Figuring out these tunes requires interacting with the world around you, with certain items ringing out with a particular set of notes (helpfully colour-coded for those of us with a certain lack of musical talent). An early puzzle has you looking at a "king-sized key" to receive the tune of locking/unlocking, and using it on the conveniently nearby "queen-sized door".
Playing my way out

Indie Gaming: Papers Please

Glory To Arstotzka! The October labour lottery has been completed. Your name was pulled. You have been selected to write the review for the game "Papers, Please". Do a good job, your country is counting on you.
In Papers, Please you play a humble border checkpoint operator. It is your task to process the entry documents of all persons wishing to enter Arstotzka. The year is 1982, and while the countries are all fictional, the design truly makes you feel like you are working for an oppressive authoritarian regime.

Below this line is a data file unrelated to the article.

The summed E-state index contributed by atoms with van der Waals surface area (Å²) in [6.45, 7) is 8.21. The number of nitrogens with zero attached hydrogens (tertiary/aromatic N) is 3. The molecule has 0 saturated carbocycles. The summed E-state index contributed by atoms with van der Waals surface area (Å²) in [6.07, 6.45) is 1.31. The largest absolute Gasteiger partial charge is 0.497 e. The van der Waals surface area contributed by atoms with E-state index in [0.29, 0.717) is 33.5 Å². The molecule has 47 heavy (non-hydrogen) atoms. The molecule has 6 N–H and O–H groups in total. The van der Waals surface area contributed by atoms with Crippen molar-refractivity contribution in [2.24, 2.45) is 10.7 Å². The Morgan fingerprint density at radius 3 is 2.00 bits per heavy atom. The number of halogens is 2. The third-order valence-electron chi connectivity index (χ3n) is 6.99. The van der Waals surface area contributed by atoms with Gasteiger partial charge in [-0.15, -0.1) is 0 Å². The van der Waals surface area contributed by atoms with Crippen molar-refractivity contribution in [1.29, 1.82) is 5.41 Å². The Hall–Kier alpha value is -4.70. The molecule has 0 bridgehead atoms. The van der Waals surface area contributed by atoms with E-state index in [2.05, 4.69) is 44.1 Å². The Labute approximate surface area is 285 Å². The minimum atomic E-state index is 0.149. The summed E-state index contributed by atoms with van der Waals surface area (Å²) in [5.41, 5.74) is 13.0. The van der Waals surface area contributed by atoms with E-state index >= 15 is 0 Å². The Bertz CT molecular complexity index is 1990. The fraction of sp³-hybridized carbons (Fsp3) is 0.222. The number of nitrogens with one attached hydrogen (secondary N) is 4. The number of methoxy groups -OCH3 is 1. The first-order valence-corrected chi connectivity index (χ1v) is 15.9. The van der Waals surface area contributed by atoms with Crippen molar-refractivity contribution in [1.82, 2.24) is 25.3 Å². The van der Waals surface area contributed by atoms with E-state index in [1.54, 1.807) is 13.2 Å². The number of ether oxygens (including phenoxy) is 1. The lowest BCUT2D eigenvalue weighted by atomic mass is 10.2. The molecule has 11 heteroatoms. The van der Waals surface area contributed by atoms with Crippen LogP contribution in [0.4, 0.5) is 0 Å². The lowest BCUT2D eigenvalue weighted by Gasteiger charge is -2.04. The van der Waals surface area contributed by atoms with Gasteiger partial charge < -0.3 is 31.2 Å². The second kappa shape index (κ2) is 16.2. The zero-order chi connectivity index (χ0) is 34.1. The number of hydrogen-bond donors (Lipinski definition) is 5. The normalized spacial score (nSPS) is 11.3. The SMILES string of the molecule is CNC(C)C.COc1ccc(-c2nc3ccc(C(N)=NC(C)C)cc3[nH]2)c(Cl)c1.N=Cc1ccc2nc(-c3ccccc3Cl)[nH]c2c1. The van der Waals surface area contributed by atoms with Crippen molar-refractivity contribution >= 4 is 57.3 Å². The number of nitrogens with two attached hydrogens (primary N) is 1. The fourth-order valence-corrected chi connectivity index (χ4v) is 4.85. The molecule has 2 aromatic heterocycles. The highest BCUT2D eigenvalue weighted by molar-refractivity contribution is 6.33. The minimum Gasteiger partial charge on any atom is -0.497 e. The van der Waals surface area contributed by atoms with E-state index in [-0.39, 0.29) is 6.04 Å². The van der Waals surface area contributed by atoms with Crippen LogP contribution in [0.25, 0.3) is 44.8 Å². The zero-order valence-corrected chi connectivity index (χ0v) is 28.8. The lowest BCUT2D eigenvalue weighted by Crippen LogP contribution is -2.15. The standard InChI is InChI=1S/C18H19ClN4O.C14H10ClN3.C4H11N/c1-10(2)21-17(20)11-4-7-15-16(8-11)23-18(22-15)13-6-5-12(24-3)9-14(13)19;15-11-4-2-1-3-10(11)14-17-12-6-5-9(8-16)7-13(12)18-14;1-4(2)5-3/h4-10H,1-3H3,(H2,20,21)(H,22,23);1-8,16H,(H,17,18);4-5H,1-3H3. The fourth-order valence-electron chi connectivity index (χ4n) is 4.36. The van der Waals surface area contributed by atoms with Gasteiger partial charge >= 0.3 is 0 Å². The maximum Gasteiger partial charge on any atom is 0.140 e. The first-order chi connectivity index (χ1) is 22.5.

Saturday, 26 October 2013

Indie Gaming: The Stanley Parable (2013)

How do you go about writing a review, a blog post, a tale of your experience for something like The Stanley Parable? I'm not sure my writing can do it justice. It's a bizarre and wonderful creation, full of secrets, jokes and twists. I love it, it's one of the best games I've ever played, and yet I'm sure it would infuriate some people.
The End Is Never The End